She manages a combined staff of 80, with 45 spa and 35 fitness employees. "The spa requires a higher staff-to-client ratio to ensure the highest level of service and to allow the physical plant to deliver that for which it was designed," she said.
The fitness center staff includes about eight personal trainers and one to two fitness instructors on the floor at all times. Trainers are nationally-certified, and most have a degree in exercise science. The fitness instructors are there to ensure the proper and safe use of the equipment, and to allow the trainers to work with their clients without interruptions.
Dumbbell demographics. In planning the expanded facilities, Cutchins began a complete awareness of the end user: "Our average resort guest is 40 years old," she related. "Eighty-five percent are going to do cardio, whether that's a bike or a treadmill. Probably 20-25 percent are going to lift - and that number is continuing to grow as the American College of Sports Medicine acknowledges that the strength program is as important as the cardiovascular program."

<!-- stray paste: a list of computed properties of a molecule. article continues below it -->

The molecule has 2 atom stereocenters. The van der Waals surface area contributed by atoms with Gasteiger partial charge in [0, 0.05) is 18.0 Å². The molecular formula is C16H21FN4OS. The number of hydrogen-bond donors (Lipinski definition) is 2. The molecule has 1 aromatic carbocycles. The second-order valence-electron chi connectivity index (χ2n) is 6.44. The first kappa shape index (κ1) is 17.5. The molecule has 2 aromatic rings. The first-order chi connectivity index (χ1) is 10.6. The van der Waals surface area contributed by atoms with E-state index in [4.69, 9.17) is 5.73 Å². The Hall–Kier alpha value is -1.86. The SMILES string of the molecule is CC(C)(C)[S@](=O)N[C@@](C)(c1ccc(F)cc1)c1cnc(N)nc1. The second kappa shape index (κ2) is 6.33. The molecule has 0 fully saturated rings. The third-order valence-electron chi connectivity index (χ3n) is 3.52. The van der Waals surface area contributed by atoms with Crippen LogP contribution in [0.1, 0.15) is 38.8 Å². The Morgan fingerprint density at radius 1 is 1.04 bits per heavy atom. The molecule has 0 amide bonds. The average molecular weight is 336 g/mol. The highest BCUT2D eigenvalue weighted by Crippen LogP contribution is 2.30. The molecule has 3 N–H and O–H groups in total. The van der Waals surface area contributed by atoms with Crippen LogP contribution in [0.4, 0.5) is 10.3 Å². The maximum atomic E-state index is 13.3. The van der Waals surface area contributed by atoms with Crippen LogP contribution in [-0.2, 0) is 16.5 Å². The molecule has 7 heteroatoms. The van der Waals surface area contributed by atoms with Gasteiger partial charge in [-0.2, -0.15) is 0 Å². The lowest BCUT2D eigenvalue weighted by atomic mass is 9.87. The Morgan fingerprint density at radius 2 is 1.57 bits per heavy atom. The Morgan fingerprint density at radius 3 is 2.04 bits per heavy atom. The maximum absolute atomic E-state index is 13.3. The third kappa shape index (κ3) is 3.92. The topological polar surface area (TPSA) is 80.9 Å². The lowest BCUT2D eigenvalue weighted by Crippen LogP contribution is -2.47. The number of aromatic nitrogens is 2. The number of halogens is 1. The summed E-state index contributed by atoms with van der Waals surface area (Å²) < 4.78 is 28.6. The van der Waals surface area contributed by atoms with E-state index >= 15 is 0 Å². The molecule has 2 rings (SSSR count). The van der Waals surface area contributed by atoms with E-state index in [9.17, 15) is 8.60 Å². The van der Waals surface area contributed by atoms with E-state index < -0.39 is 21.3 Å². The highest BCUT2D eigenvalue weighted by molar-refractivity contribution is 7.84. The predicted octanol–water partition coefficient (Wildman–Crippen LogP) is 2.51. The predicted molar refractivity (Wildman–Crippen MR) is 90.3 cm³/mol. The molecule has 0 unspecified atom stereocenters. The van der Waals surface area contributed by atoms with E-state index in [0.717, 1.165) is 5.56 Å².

There are other reasons why these aging athletes and couch potatoes find their way to Kingsmill's Sport Club. Injury prevention and conditioning programs for the tennis player and the golfer are just two examples of specialized fitness programs that Kingsmill has begun to offer in recent years to cater to these specialized needs. But the primary reason is The Big One.